Dream in My Parents' Old Donut Shop
It’s the one we sold fifteen years ago, when my dad became a mechanic and my mom started working in a factory. I’m four again but am wearing boat shoes and a polo like the kids at my college, where I went to bed. I think maybe I’m still asleep, but my father says, Oh good you’re awake and starts walking around the shop, gesturing at the plastic tables at the back, the counter near the entrance. I have to waddle my four-year-old legs twice as many steps to keep up.
This is the register, he says, pressing buttons that sing like bicycle bells. Fresh donuts go in this case, save them for good customers. He points to Bob, who is balding. Save the day-old for bad customers. He points to Fred, who is balding even faster. I’m still groggy and think, Who is Bob, who is Fred?
My dad moves on, talking in Vietnamese, which I haven’t spoken in years, not since I moved away from home for school. I try to say, Dad, I can’t right now, I have class, but he says, These are the regulars, keep a tab for good customers —Bob—and for bad customers—Fred—cash only, small bills. He wipes down the counter, which gets crumbs on the polo with the alligator, which my parents would have worked half a day to afford.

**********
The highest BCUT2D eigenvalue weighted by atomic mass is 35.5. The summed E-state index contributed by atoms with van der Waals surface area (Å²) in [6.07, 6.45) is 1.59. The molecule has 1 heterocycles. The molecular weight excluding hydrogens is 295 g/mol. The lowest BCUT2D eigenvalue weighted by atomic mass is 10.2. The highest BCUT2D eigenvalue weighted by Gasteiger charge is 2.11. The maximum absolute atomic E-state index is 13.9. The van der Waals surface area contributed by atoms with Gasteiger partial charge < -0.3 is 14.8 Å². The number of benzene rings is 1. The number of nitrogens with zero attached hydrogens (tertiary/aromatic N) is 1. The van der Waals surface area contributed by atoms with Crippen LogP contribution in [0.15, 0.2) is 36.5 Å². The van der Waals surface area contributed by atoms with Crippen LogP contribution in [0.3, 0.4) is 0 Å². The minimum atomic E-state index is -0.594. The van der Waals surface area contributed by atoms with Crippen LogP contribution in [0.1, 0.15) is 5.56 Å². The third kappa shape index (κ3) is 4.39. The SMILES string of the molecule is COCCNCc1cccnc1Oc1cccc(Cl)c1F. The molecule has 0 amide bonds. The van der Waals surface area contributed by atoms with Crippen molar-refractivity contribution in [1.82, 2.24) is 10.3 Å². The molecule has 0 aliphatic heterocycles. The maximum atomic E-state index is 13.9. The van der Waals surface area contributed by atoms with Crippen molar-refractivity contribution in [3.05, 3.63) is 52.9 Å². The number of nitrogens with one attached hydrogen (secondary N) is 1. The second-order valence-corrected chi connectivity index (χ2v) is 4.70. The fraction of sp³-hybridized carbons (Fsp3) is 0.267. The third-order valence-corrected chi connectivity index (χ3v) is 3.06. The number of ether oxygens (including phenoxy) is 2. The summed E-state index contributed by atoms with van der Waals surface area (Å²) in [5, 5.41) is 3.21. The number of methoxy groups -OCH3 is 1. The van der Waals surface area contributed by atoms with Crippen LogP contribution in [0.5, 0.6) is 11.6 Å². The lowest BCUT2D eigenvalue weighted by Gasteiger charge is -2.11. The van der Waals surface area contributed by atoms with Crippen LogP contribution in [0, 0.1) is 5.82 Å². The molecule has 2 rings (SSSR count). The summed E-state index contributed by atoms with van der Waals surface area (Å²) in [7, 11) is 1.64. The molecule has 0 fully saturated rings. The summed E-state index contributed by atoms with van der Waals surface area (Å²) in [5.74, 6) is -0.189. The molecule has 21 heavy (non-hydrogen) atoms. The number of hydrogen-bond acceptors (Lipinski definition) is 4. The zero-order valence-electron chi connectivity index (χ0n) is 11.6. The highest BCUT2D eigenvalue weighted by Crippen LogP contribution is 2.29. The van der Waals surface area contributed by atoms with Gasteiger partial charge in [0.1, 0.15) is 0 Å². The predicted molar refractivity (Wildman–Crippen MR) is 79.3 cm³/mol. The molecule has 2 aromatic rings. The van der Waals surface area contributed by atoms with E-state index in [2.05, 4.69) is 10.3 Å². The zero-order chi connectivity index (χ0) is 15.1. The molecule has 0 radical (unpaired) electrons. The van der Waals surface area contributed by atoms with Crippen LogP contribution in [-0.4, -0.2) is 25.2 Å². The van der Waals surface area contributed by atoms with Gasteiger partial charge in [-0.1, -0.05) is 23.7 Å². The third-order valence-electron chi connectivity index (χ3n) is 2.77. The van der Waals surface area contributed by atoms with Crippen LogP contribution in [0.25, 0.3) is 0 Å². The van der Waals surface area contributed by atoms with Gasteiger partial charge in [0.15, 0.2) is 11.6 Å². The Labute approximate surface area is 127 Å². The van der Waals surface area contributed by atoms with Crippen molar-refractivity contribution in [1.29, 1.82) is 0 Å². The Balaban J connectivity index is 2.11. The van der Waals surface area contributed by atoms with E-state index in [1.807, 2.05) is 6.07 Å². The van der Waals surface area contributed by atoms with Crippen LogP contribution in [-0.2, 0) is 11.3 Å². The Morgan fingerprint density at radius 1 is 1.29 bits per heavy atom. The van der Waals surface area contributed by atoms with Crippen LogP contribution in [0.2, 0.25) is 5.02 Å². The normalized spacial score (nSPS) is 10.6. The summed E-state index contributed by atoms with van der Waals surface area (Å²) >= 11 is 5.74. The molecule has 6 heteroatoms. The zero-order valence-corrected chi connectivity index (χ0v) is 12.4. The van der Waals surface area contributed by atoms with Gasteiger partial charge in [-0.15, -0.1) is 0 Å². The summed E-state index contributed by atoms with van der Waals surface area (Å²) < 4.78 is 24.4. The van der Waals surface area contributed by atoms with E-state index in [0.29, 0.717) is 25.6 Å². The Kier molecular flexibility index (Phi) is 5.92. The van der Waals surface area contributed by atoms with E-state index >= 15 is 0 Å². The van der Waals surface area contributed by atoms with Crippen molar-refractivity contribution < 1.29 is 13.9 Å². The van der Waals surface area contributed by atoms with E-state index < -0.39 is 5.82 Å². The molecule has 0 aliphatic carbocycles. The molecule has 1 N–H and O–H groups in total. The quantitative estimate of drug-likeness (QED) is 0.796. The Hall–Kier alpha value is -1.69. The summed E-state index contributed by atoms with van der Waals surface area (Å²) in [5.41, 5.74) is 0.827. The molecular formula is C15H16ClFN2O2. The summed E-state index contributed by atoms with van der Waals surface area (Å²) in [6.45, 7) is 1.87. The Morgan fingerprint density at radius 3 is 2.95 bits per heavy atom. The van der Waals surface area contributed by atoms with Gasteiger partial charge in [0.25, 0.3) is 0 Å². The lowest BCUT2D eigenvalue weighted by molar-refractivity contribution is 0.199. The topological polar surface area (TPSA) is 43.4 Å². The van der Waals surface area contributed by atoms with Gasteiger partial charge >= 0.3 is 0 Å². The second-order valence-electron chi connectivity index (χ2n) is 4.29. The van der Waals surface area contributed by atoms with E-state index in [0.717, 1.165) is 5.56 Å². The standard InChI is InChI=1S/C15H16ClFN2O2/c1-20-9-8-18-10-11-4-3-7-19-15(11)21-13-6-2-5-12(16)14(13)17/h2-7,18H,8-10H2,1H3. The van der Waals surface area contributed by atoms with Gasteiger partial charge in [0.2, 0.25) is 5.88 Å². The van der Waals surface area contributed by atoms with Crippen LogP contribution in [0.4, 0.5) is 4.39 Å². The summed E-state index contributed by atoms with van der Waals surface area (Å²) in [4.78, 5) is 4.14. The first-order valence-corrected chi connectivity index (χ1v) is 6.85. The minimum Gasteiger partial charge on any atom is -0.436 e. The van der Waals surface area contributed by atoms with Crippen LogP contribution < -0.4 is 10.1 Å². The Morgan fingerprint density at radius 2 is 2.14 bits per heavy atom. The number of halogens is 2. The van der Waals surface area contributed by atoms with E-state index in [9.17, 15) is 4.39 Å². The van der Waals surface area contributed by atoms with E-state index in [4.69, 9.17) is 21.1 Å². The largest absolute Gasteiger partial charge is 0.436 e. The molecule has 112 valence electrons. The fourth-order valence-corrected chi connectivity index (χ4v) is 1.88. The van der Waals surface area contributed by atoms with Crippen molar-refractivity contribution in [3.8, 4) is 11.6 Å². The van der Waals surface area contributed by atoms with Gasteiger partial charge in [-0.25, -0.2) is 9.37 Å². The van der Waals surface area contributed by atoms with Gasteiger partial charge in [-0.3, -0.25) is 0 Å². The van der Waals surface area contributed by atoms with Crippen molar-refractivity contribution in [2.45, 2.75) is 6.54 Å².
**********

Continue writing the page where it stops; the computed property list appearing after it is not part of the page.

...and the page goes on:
This is Lisa, your baker, he says, leading me to the back room, with industrial stoves and tubs of flour. Lisa tears off a page of her small notepad like she used to when I asked for drawing paper. But Lisa, I say, I don’t draw anymore. I look at the scrap in my hands. I write essays that my professors say are great and brave and they give me As, they’re long essays, Lisa, I need more paper—but she returns to kneading her dough again, humming to the radio.
This is the safe, he says, These are the receipts, these are the sales, this is the bottom line. Be nice to your customers. Be nice to Bob because he’s good and be nice to Fred, even though he’s bad. I don’t want to be nice to Fred, I think, I don’t want to wake up every morning to serve him coffee. He spills his cup coffee and every refill tips over into an oil spill and my small hands can’t soak up all that mess and I don’t want to be nice until one of us dies.
Dad, I don’t want this, I say, I want to go home, Daddy I—and he picks me up, polo and boat shoes and tomato-red face and says, Shh, you’re so tired, we’ve covered so much, and I say, No, I want out, and he says, Let’s take a break, and I start crying, and he asks, Do you want some juice? and still crying, snot on my lip, I say, Yes. He gives me juice and kisses my forehead and places me down into the blue hammock we keep behind the register. Good night, he says and turns off the lights to the world.
Eric Tran received his MFA from University of North Carolina, Wilmington. His work appears or is forthcoming from the Indiana Review, Hobart, and Knockout. See more at: veryerictran.com